My soapbox is very small today

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I survived my doctor’s appointment with little concern for my safety.  After explaining my long-term relationship with my decongestant eye drops, my doctor was very understanding and said that many people have no idea about how much they can be affected by over-the-counter medication.  A friend of mine who is a nurse uttered the same sentiments.

While my post today may seem like a public service announcement, it is more of a message to all of you to be selective about the medication you purchase without a prescription and to ask the Pharmacist questions about how these easy-to-access medications could be potentially harmful to your health, especially if you are on prescription drugs.

The more I researched the side effects of my eye drops the more shocked I became.  Not only were the active ingredients in those drops enough to counteract my BP medication, they could also increase my blood pressure on their own.  And if the drops themselves weren’t bad enough, the way I had been putting them into the corner of my eye made them a bigger problem because they went directly into my tear ducts and straight into my bloodstream.

I will gracefully step down from my soapbox now with the hope that you will take a few moments to look at the chemicals in any over-the-counter medications you may have in your medicine cabinet and make sure they are the best choices for you to be taking.  Better to be safe than sorry.

My doctor took an oath to save lives, but she may kill me

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I have high blood pressure.  It is something I have lived with for a long time and something that runs in my family.  I take pills, I have check ups with my doctor and I am careful about the things I eat so I can moderate my intake of sodium.  So when I went to see my doctor last Friday, I was shocked and appalled by the number that she gave me as my BP reading.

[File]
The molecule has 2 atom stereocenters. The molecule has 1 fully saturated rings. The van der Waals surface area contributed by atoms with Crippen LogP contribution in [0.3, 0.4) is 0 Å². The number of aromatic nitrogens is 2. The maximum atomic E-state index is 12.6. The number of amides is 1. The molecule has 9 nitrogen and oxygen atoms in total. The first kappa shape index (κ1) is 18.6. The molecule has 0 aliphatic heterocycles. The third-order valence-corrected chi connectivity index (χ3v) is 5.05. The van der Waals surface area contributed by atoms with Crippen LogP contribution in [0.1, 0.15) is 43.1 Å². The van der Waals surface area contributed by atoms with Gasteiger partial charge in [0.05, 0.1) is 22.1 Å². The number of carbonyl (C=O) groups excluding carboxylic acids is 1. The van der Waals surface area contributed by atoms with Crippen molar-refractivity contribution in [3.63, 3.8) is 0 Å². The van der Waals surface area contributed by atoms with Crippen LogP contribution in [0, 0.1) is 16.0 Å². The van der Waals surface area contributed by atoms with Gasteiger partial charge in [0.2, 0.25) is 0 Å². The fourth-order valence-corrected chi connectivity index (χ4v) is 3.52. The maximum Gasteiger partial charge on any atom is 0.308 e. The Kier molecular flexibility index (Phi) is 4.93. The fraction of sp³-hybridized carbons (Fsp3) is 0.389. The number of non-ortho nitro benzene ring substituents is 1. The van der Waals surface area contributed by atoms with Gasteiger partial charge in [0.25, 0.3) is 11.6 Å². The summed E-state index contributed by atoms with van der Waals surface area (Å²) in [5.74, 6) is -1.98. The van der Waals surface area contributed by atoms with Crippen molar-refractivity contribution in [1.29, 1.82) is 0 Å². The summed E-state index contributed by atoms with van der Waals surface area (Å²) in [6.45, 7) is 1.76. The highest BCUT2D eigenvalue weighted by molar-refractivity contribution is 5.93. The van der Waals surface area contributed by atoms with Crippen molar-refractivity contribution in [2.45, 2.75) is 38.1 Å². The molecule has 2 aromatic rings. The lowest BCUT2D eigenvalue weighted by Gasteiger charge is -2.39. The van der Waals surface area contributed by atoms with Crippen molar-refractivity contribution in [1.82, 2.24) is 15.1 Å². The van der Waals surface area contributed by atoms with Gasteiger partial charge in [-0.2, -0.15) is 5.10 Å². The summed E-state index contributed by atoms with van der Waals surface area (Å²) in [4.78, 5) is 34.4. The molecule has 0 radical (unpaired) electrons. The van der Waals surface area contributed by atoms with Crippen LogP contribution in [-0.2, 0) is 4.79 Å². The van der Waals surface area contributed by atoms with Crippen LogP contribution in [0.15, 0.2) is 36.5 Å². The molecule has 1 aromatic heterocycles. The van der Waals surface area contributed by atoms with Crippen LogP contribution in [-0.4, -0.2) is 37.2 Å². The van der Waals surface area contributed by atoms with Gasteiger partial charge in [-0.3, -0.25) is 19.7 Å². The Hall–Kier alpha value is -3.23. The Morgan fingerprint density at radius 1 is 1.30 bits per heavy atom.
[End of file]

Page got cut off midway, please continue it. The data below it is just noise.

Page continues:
She dutifully asked the questions she needed to ask about the obvious things that could be causing the spike in my blood pressure.  I didn’t have the heart to tell her that part of the reading may be due to the fact that my appointment was for 9:45 am and I finally got in to see her at 11:07 am.  Then there is the “white-coat syndrome” that in itself raises the reading by a few points.  But I was truly perplexed.  Over the last 10 months, I have given up coffee, I have been eating a more plant-based vegetarian diet and I have been walking with my dog on a regular basis, so why the high reading?

Let me take you back a few years  to when I found myself in the same situation.  My reading had been high at a regular appointment and my doctor and I scrutinized my daily habits until we discovered one particular thing I had been doing that was the cause of my high reading – nasal spray.  Yes, a seemingly innocuous nasal spray to relieve my constant congestion was to blame for the spike in my numbers.  However, since that appointment, the nasal spray was discarded and I have learned to live with a stuffy nose.

So for days after my last appointment, I closely examined the things in my life that may be contributing to this high and disturbing number.  It was not my food choices, it was not my exercise habits and it was not my stress level.  As I leaned back one morning to drop my allergy eye drops into the corners of my eyes for the first of many daily doses, I put my cheaters on and looked a little more closely at the label on those drops.  The saving grace for my red, itchy, allergen-filled eyes was a decongestant.  In the world of people with high blood pressure, this is also called a No-No.  Decongestants not only have the potential to increase blood pressure, they prevent the medication I take each morning from doing its job.   DUH!!

So, this coming Friday I will, once again, sit in the waiting room of my doctor’s office to see if I get in on time for my appointment.  I have not been using my eye drops since Tuesday morning, so I will wait to see what my reading is to see if those drops are the cause of my high numbers.

As I await my fate, I urge you all to carefully check the labels of any over-the-counter medications you may be using and ask questions about the long-term effects they may have on your body.  You just never know.